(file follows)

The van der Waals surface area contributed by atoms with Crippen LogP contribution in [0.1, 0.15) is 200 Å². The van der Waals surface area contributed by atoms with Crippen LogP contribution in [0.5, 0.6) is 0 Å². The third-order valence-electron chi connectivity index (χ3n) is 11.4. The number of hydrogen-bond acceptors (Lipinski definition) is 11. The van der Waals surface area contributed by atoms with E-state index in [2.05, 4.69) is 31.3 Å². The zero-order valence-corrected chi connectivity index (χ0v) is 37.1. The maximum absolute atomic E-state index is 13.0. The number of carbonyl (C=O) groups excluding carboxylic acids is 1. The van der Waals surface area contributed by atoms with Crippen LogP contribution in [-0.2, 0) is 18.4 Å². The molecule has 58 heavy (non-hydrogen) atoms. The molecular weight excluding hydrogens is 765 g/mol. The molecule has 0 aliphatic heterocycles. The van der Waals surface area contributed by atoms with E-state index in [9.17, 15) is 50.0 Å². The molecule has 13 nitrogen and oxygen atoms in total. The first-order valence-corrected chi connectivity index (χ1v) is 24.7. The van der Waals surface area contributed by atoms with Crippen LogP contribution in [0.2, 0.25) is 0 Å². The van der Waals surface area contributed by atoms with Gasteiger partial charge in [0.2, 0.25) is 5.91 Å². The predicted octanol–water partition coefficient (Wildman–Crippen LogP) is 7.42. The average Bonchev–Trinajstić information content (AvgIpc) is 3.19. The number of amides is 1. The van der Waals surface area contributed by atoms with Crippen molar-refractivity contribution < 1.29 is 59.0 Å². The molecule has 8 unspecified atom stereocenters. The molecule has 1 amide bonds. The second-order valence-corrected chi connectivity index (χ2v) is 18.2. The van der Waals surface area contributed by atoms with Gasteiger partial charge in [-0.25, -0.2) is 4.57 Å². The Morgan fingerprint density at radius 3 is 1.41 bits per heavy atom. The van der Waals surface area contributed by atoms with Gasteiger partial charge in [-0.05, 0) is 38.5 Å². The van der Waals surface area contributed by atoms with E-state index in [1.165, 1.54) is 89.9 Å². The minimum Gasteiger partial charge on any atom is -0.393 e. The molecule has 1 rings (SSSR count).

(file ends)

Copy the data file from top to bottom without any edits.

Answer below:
The van der Waals surface area contributed by atoms with Crippen LogP contribution in [0.1, 0.15) is 200 Å². The van der Waals surface area contributed by atoms with Crippen LogP contribution in [0.5, 0.6) is 0 Å². The third-order valence-electron chi connectivity index (χ3n) is 11.4. The number of hydrogen-bond acceptors (Lipinski definition) is 11. The van der Waals surface area contributed by atoms with E-state index in [2.05, 4.69) is 31.3 Å². The zero-order valence-corrected chi connectivity index (χ0v) is 37.1. The maximum absolute atomic E-state index is 13.0. The number of carbonyl (C=O) groups excluding carboxylic acids is 1. The van der Waals surface area contributed by atoms with Crippen LogP contribution in [-0.2, 0) is 18.4 Å². The molecule has 58 heavy (non-hydrogen) atoms. The molecular weight excluding hydrogens is 765 g/mol. The molecule has 0 aliphatic heterocycles. The van der Waals surface area contributed by atoms with E-state index in [9.17, 15) is 50.0 Å². The molecule has 13 nitrogen and oxygen atoms in total. The first-order valence-corrected chi connectivity index (χ1v) is 24.7. The van der Waals surface area contributed by atoms with Crippen LogP contribution in [0.2, 0.25) is 0 Å². The van der Waals surface area contributed by atoms with Gasteiger partial charge in [0.2, 0.25) is 5.91 Å². The predicted octanol–water partition coefficient (Wildman–Crippen LogP) is 7.42. The average Bonchev–Trinajstić information content (AvgIpc) is 3.19. The number of amides is 1. The van der Waals surface area contributed by atoms with Crippen molar-refractivity contribution < 1.29 is 59.0 Å². The molecule has 8 unspecified atom stereocenters. The molecule has 1 amide bonds. The second-order valence-corrected chi connectivity index (χ2v) is 18.2. The van der Waals surface area contributed by atoms with Gasteiger partial charge in [-0.25, -0.2) is 4.57 Å². The Morgan fingerprint density at radius 3 is 1.41 bits per heavy atom. The van der Waals surface area contributed by atoms with Gasteiger partial charge in [-0.05, 0) is 38.5 Å². The van der Waals surface area contributed by atoms with E-state index in [1.165, 1.54) is 89.9 Å². The minimum Gasteiger partial charge on any atom is -0.393 e. The molecule has 1 rings (SSSR count).